The Nobel Peace Prize Medal
NOBLE PEACE PRIZE AWARDED TO ANTI-POVERTY PIONEER
Bangladesh’s Muhammad Yunus and his Grameen Bank have been awarded The 2006 Nobel Peace Prize. Mr. Yunus, an economist, founded the bank, which is one of the pioneers of micro-credit lending schemes for the poor in Bangladesh. The bank is renowned for lending money to the least well-off, especially women, so that they can launch their own businesses. Yunus, 65, is the first Noble Prize winner from Bangladesh, a poverty-stricken nation of about 141 million people.
According to The Nobel Peace Prize Committee, “Muhammad Yunus has shown himself to be a leader who has managed to translate visions into practical action for the benefit of millions of people, not only in Bangladesh, but also in many other countries. Loans to poor people without any financial security had appeared to be an impossible idea. From modest beginnings three decades ago, Yunus has, first and foremost through Grameen Bank, developed micro-credit into an ever more important instrument in the struggle against poverty. Grameen Bank has been a source of ideas and models for the many institutions in the field of micro-credit that have sprung up around the world.
Every single individual on earth has both the potential and the right to live a decent life. Across cultures and civilizations, Yunus and Grameen Bank have shown that even the poorest of the poor can work to bring about their own development. Micro-credit has proved to be an important liberating force in societies where women in particular have to struggle against repressive social and economic conditions. Economic growth and political democracy can not achieve their full potential unless the female half of humanity participates on an equal footing with the male.”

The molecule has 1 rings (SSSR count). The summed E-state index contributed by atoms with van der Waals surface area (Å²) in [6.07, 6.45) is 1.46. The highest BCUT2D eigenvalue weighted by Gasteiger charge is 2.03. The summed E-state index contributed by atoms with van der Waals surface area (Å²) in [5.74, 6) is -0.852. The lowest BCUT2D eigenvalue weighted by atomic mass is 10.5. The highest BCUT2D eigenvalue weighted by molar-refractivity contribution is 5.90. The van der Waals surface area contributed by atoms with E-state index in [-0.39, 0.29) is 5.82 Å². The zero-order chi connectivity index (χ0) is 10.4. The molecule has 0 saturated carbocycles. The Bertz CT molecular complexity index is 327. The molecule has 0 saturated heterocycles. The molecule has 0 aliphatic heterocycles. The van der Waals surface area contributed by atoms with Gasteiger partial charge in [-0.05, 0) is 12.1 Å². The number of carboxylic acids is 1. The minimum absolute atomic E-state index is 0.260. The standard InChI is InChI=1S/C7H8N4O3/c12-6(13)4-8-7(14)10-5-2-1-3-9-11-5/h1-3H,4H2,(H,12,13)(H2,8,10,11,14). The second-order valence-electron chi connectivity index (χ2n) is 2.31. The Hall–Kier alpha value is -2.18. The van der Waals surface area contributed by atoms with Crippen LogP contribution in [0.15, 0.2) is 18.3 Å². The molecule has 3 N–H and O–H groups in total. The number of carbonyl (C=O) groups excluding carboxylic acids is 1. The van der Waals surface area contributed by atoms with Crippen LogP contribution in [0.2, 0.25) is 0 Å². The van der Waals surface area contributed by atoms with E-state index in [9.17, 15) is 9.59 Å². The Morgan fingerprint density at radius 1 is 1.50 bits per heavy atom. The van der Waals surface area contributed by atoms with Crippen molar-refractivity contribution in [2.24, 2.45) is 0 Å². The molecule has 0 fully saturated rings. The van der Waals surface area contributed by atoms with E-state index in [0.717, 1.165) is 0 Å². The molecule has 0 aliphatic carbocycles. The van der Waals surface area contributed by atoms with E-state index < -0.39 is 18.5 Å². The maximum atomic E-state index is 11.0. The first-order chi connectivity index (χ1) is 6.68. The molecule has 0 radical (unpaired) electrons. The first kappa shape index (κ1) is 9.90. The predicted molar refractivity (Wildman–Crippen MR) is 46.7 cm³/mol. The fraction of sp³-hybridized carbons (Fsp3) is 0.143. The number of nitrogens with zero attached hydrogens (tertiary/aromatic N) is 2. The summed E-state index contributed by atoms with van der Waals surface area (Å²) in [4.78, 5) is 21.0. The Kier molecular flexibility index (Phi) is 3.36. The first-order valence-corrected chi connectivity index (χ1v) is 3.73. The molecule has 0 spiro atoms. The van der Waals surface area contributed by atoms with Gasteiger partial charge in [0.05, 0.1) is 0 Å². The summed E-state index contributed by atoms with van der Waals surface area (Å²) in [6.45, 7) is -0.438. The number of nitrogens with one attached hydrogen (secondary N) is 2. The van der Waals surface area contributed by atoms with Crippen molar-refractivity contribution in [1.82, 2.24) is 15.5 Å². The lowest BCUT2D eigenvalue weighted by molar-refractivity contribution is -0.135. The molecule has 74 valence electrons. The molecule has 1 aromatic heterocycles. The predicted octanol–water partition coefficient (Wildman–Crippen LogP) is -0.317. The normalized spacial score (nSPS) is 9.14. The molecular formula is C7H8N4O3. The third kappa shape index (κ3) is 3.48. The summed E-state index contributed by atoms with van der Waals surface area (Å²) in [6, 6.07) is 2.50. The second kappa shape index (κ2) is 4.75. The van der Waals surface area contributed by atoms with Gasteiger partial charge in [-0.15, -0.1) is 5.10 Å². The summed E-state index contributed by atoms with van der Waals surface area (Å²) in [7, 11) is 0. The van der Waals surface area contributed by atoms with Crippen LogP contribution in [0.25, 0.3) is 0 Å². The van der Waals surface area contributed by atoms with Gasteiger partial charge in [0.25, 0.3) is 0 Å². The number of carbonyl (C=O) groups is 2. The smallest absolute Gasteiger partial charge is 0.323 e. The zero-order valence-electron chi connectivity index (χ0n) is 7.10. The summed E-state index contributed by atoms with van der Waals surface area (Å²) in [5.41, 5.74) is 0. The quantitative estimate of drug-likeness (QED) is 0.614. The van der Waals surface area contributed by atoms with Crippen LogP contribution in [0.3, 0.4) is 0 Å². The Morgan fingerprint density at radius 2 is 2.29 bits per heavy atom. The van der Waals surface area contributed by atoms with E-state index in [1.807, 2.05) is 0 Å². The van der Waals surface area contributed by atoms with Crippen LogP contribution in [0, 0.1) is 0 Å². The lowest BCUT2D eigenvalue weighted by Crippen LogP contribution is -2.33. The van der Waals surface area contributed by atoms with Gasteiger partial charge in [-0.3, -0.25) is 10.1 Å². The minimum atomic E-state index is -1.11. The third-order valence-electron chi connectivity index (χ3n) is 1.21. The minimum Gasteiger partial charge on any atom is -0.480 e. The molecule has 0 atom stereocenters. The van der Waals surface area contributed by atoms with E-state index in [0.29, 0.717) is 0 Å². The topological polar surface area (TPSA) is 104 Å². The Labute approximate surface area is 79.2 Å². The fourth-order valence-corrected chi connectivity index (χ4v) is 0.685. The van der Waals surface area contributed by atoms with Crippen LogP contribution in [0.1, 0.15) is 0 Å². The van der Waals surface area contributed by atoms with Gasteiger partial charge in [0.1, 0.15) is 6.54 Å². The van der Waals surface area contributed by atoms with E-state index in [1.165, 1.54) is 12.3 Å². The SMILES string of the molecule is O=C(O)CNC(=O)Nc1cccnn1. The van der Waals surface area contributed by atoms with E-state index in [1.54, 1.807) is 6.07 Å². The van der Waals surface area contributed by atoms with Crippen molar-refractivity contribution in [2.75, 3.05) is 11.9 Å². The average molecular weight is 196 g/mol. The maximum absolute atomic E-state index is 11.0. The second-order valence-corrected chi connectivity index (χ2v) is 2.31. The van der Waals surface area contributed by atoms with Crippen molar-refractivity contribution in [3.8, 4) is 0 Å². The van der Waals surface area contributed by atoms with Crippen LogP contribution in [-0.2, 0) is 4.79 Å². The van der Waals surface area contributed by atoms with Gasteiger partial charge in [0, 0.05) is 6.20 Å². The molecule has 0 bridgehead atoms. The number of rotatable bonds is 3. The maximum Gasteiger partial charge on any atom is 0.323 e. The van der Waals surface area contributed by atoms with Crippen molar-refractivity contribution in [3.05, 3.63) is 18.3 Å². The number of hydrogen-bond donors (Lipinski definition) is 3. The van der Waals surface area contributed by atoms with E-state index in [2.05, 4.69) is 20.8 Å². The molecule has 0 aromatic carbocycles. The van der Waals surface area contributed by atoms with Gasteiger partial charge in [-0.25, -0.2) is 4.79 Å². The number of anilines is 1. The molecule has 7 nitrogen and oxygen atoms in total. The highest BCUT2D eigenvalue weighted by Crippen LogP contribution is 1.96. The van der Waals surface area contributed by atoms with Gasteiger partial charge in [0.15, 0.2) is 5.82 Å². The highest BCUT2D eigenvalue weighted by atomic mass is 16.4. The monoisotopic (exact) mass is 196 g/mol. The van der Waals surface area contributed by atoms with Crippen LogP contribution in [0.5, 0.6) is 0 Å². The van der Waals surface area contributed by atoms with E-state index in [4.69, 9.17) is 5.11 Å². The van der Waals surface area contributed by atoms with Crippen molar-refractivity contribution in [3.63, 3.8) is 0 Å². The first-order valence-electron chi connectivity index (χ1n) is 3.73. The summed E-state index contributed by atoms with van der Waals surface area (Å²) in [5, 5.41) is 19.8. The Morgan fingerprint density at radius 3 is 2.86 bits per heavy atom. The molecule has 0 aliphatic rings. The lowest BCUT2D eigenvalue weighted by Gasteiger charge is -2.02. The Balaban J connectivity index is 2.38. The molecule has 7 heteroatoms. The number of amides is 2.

After receiving his undergraduate and master’s degrees in economics from Dhaka University, in Bangladesh, Mr. Yunus came to the United States on a Fulbright fellowship to study at Vanderbilt University. He received his Ph.D. in economics from Vanderbilt in 1969. He was an assistant professor of economics at Middle Tennessee State University from 1969 to 1972, at which time he returned to Bangladesh to teach at the University of Chittagong.
”Lasting peace cannot be achieved unless large population groups find ways in which to break out of poverty,” the Nobel Committee said in its citation. ”Microcredit is one such means. Development from below also serves to advance democracy and human rights.”
”I am so so happy, it’s really a great news for the whole nation,” Yunus stated after the prize was announced. He was reached by telephone at his home in the Bangladeshi capital Dhaka. Grameen Bank was the first lender to hand out microcredit, giving very small loans to poor Bangladeshis who did not qualify for loans from conventional banks. No collateral is needed and repayment is based on an honor system.